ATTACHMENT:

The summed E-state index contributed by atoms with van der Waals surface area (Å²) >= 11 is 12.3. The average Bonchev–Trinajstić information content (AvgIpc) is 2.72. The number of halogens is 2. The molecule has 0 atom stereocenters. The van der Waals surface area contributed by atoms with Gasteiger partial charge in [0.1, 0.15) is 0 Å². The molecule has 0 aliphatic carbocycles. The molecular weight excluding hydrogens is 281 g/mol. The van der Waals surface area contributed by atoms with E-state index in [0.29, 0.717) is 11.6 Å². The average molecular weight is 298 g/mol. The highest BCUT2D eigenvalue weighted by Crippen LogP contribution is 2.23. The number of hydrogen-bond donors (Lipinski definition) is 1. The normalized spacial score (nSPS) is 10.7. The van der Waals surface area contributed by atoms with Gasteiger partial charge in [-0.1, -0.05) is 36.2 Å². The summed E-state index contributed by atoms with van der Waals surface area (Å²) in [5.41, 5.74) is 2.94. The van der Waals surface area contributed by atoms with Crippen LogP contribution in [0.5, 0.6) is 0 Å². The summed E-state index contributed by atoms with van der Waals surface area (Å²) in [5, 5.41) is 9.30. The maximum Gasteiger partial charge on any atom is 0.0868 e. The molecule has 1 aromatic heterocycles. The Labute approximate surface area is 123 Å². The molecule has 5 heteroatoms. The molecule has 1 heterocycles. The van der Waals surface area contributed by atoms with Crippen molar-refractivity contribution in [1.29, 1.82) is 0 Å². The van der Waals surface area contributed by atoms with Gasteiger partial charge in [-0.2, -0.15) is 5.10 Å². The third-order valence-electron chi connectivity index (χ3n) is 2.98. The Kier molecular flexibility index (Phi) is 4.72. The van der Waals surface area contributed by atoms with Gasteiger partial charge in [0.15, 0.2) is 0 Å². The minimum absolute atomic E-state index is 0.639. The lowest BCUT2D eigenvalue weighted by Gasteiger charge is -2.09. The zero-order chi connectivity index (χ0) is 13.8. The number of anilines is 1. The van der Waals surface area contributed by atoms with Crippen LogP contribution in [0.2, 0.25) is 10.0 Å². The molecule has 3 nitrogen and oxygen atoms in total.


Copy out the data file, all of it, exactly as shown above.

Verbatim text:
The summed E-state index contributed by atoms with van der Waals surface area (Å²) >= 11 is 12.3. The average Bonchev–Trinajstić information content (AvgIpc) is 2.72. The number of halogens is 2. The molecule has 0 atom stereocenters. The van der Waals surface area contributed by atoms with Gasteiger partial charge in [0.1, 0.15) is 0 Å². The molecule has 0 aliphatic carbocycles. The molecular weight excluding hydrogens is 281 g/mol. The van der Waals surface area contributed by atoms with E-state index in [0.29, 0.717) is 11.6 Å². The average molecular weight is 298 g/mol. The highest BCUT2D eigenvalue weighted by Crippen LogP contribution is 2.23. The number of hydrogen-bond donors (Lipinski definition) is 1. The normalized spacial score (nSPS) is 10.7. The van der Waals surface area contributed by atoms with Gasteiger partial charge in [-0.1, -0.05) is 36.2 Å². The summed E-state index contributed by atoms with van der Waals surface area (Å²) in [5.41, 5.74) is 2.94. The van der Waals surface area contributed by atoms with Crippen LogP contribution in [0.5, 0.6) is 0 Å². The summed E-state index contributed by atoms with van der Waals surface area (Å²) in [5, 5.41) is 9.30. The maximum Gasteiger partial charge on any atom is 0.0868 e. The molecule has 1 aromatic heterocycles. The Labute approximate surface area is 123 Å². The molecule has 5 heteroatoms. The molecule has 1 heterocycles. The van der Waals surface area contributed by atoms with Crippen molar-refractivity contribution in [1.29, 1.82) is 0 Å². The van der Waals surface area contributed by atoms with Gasteiger partial charge in [-0.2, -0.15) is 5.10 Å². The third-order valence-electron chi connectivity index (χ3n) is 2.98. The Kier molecular flexibility index (Phi) is 4.72. The van der Waals surface area contributed by atoms with Gasteiger partial charge in [0.15, 0.2) is 0 Å². The minimum absolute atomic E-state index is 0.639. The lowest BCUT2D eigenvalue weighted by Gasteiger charge is -2.09. The zero-order chi connectivity index (χ0) is 13.8. The number of anilines is 1. The van der Waals surface area contributed by atoms with Crippen LogP contribution in [0.2, 0.25) is 10.0 Å². The molecule has 3 nitrogen and oxygen atoms in total.